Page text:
An Unusual Mesenteric Tumor ‘Paraganglioma’: A Case Report
Introduction: Paragangliomas are mostly localized in the adrenal medulla and they are usually pheochromocytomas, derived from the neural crest, but otherwise mesenteric paragangliomas are extremely rare tumors.
Case Presentation: In this article we represent a 59-year-old female with an abdominal mass and pain due to mesenteric paraganglioma.
Conclusions: Paragangliomas can occur as mesenteric tumors; usually, preoperative accurate diagnosis is not possible with imaging methods and precise diagnosis is possible after histological evaluation.
Keywords: Abdominal Neoplasms; Paraganglioma; Tumor
Paraganglia are a group of non-neural cells derived from the embryonic neural crest. Two types of paraganglia are well known; chromaffin or sympathetic paraganglia, which are made of chromaffin cells and their primary function is endocrinal; nonchromaffin or parasympathetic ganglia, which are made of glomus cells and are primarily responsible for chemoreceptor functions (1). Paraganglia contain tissues such as the adrenal medulla, carotid and aortic bodies, paraganglia in sympathetic and parasympathetic nerves and organs of Zuckerkandl. Paragangliomas are tumors originating from the neuroendocrine elements of the paraganglia. The most common localization of paragangliomas is the adrenal medulla and they are usually pheochromocytomas. Extra-adrenal localization is observed in 5-10% of all paragangliomas (2). The most common extra-adrenal paragangliomas occur as carotid bodies. Paragangliomas have been seen in the gastrointestinal tract of the duodenum. Mesenteric paragangliomas are extremely rare (3).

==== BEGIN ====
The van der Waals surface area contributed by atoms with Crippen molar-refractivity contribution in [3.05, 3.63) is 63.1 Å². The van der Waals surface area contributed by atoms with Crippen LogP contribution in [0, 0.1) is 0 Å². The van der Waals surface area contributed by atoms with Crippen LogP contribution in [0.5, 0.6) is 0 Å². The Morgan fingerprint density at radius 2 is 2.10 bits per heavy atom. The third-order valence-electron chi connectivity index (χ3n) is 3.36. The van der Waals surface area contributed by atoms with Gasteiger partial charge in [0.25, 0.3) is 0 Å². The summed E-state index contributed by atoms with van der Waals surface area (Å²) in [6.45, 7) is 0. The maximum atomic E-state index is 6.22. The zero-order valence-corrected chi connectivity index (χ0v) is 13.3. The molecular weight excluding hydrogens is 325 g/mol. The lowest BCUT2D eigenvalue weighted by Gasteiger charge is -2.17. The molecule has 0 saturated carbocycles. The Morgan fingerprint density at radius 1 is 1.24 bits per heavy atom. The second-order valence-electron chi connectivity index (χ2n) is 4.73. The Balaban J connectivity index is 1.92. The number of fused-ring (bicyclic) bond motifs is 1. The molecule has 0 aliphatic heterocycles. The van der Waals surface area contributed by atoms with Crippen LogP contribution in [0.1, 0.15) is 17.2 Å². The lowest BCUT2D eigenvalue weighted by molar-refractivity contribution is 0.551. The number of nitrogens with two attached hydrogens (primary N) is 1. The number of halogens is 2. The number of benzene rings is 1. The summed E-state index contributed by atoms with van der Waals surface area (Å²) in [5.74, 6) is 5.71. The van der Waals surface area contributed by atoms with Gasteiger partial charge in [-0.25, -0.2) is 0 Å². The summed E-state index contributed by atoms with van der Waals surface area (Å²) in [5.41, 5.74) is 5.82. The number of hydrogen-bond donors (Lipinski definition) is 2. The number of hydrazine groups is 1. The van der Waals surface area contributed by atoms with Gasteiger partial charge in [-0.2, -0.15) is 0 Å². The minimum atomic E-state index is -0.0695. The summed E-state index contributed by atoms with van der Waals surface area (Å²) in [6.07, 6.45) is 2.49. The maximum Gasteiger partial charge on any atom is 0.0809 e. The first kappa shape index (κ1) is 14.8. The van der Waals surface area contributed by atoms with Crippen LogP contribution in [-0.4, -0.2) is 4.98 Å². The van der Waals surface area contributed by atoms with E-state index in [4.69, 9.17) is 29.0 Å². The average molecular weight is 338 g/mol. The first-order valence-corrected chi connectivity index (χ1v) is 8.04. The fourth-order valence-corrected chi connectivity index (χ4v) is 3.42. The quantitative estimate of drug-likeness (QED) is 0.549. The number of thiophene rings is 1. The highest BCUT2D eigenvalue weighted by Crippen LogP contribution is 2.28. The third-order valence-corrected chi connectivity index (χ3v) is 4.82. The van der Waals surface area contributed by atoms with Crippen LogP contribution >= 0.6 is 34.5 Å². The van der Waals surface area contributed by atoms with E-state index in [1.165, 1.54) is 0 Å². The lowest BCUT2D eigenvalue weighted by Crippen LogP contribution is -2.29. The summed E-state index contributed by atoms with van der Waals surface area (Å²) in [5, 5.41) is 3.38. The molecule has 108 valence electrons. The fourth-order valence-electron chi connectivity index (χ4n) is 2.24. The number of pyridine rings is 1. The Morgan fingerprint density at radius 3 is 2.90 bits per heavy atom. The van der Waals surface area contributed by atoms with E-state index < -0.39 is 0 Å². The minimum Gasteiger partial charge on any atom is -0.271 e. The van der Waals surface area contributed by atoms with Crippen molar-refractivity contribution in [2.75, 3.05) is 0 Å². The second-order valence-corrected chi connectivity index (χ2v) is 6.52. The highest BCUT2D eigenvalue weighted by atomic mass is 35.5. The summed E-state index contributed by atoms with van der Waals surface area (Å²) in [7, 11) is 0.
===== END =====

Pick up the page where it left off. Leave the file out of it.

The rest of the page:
2. Case Presentation